Thank you all for the insightful comments.
On its face it looks like a disaster, but when you think about it, it may be possible when both Neutrals are bonded to ground. But this makes it sensitive to any accidental un-bonding errors.
Look at the schematic below, this is what I am trying to do in simple form.
I do not see any closed circuits whereby one inverter may be affecting the other on the AC side (but I am not showing the DC side, and both inverters work off the same battery bank - no problem with this as I've been running like this for years powering two separate AC circuits off these two inverters). 2 inv.pdf
(27.11 kB - downloaded 72 times.)
The instantaneous voltages:
V1 =/ V2 in general
Vn1 =/ Vn2 in general (unless N bonded to ground, then Vn1 = Vn2 = 0 with respect to ground)
These are decent quality MSW inverters, with the V-waveform selected to match the PSW parameters, so I'd like to theorize as much as possible before actually turning the switch on for this whole thing.
I've talked to the factory a while ago, and they were going to do a hardware test using their own inverters, but I haven't heard back from them.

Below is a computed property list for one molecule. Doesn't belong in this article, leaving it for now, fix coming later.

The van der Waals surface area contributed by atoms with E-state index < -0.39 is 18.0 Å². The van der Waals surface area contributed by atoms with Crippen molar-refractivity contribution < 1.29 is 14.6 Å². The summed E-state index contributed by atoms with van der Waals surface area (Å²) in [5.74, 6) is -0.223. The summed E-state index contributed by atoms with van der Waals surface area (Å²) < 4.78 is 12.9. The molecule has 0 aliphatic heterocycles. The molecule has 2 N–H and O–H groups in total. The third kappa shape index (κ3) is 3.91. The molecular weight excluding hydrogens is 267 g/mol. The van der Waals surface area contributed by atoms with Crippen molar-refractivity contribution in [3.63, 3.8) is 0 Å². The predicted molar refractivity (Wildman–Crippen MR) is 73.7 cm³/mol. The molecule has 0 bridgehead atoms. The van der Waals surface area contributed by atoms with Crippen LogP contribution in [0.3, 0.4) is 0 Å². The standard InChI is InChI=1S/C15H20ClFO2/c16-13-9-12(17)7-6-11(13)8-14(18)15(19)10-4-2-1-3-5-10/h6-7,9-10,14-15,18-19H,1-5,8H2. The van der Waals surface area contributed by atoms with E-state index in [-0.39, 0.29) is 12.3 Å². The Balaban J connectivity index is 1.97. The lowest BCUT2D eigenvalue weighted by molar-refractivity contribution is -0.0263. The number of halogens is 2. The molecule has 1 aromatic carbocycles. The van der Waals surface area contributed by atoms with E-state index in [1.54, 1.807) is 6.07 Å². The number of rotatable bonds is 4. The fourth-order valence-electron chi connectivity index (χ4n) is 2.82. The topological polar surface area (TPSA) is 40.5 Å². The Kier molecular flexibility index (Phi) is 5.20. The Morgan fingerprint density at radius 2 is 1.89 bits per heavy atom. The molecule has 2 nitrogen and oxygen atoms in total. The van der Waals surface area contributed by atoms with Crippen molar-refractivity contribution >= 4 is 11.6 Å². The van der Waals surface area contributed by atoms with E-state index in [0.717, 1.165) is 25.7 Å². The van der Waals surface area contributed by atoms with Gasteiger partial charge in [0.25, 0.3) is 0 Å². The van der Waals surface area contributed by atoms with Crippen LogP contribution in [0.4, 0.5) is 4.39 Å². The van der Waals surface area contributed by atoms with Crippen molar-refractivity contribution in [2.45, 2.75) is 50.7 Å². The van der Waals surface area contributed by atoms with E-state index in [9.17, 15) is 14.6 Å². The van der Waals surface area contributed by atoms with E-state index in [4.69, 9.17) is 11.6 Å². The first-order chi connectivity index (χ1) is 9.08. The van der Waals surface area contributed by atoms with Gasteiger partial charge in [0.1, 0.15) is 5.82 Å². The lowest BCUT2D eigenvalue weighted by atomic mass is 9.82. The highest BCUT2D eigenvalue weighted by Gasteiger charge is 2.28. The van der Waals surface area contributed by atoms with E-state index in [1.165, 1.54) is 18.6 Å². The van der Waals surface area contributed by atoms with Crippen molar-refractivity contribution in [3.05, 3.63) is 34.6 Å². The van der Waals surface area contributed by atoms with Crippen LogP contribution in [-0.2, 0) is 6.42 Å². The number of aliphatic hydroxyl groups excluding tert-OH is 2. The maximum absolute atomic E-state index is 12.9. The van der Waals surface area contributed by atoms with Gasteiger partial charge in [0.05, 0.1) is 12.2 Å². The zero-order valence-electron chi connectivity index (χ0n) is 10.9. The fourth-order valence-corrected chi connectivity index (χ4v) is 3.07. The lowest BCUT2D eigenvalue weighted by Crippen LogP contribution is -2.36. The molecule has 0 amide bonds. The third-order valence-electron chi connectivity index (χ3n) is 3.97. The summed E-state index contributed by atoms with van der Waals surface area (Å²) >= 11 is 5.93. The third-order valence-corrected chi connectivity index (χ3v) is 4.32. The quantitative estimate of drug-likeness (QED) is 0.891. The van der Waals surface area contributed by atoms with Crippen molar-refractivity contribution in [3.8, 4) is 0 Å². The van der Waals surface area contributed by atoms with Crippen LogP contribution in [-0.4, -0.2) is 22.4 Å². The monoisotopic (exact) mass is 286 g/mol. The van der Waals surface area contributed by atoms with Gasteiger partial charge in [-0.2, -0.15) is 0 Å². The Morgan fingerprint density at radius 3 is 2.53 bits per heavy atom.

This house will be powered by inverters only, no going back and forth between inverters and the grid. For the generator I have a different setup.
I agree there is really no true neutral in this inverter (just the two H-bridge AC output terminals), but I refer to it as Neutral because the wire is white (the other wire is black).
I still need to think about your points made about shorting through the battery or the battery becoming hot, so initially my plan is to proceed conservatively and install two separate Neutral bus bars. Only after the measurements show no potential differences between the two bars, and no other problems at the battery, making all connections at one common Neutral bar.
Even if the testing shows that one Neutral bar will not work, these measurements should give interesting insight how this circuit works, given these specific inverters.